Key takeaways

  • A perfect credit score is a score of 850 on the FICO and VantageScore scoring models.
  • The general rule about credit scores is that the higher your score, the better, but having a perfect credit score doesn’t really get you better perks than having a near-perfect credit score — also seen as an exceptional credit score.
  • With an exceptional credit score — or a credit score over 800 — you’ll be eligible for the same perks, interest rates and benefits as someone with a perfect score.

Although a lot of people might like the idea of a perfect credit score, they’d likely have a hard time actually achieving it. In the U.S., only about 1.7 percent of the scorable population had a perfect 850 FICO credit score in April 2023, according to FICO data. This suggests that for most people, a perfect score is simply too hard to reach — but it also suggests that it’s not really necessary, either.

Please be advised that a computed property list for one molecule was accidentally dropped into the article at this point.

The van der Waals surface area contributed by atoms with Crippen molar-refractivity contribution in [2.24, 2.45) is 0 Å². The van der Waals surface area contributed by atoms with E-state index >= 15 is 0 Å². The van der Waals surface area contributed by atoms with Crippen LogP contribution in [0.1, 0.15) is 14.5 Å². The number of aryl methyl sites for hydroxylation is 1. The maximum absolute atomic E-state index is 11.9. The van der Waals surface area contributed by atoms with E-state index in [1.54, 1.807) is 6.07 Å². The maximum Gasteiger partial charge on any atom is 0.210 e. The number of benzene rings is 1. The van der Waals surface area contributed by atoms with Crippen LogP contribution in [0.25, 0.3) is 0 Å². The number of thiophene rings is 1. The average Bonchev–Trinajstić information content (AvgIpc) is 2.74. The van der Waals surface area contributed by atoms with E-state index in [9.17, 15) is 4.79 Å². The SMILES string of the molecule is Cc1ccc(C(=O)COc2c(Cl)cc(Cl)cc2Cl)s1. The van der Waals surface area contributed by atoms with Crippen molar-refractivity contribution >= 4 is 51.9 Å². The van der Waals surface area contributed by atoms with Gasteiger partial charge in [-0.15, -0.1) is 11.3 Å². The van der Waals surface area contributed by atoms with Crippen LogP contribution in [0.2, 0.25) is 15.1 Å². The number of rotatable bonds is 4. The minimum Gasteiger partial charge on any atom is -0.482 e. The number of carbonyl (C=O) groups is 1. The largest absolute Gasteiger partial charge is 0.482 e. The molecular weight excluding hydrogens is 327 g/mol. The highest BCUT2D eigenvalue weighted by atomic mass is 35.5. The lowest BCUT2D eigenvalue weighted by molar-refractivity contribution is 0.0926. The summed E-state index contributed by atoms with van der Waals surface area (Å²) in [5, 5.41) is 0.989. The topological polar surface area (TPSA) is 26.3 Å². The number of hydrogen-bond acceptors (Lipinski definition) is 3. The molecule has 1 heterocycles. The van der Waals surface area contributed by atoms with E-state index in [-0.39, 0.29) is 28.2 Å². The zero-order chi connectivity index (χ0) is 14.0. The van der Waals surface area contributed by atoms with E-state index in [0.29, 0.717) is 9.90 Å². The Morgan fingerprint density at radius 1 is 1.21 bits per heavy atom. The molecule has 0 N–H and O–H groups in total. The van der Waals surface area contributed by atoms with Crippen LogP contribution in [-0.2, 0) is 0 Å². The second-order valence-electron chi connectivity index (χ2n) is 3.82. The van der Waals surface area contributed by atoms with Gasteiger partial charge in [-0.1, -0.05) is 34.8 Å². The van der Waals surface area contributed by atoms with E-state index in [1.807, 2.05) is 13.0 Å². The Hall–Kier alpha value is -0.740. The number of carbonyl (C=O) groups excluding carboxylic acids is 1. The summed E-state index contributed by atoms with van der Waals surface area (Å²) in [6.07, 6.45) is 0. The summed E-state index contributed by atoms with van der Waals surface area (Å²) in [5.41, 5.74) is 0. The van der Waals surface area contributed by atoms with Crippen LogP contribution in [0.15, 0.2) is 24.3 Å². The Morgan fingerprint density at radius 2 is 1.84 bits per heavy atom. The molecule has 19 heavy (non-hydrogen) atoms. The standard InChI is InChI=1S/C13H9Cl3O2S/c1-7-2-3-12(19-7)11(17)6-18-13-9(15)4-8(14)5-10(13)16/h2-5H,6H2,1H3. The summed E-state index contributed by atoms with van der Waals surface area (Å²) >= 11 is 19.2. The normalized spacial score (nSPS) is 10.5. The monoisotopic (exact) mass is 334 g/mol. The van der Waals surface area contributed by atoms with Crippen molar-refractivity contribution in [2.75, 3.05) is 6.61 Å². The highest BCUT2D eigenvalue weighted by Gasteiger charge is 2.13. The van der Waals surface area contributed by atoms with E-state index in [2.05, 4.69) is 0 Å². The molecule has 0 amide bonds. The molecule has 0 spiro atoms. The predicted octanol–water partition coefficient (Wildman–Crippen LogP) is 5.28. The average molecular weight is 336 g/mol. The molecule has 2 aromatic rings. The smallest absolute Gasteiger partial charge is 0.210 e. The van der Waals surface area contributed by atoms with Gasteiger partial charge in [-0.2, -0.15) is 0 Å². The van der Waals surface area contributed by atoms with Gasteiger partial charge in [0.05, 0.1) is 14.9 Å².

You don’t have to have a perfect credit score to reap the benefits of near-perfect credit. If you have a FICO credit score over 800, your credit is considered exceptional — and, 24.1 percent of the scorable population had credit scores in the 800 to 850 range in April 2023, according to FICO. So, while getting an 850 credit score is difficult, a score above 800 seems like a more achievable goal.

But what if you want to be part of the 1.7 percent of Americans with an 850 credit score? How can you get a perfect credit score to begin with? We’ll show you how to work toward that number and why building a perfect credit score might or might not be worth it — plus, we’ll explain why getting your credit score over 800 is much more important than earning the perfect 850.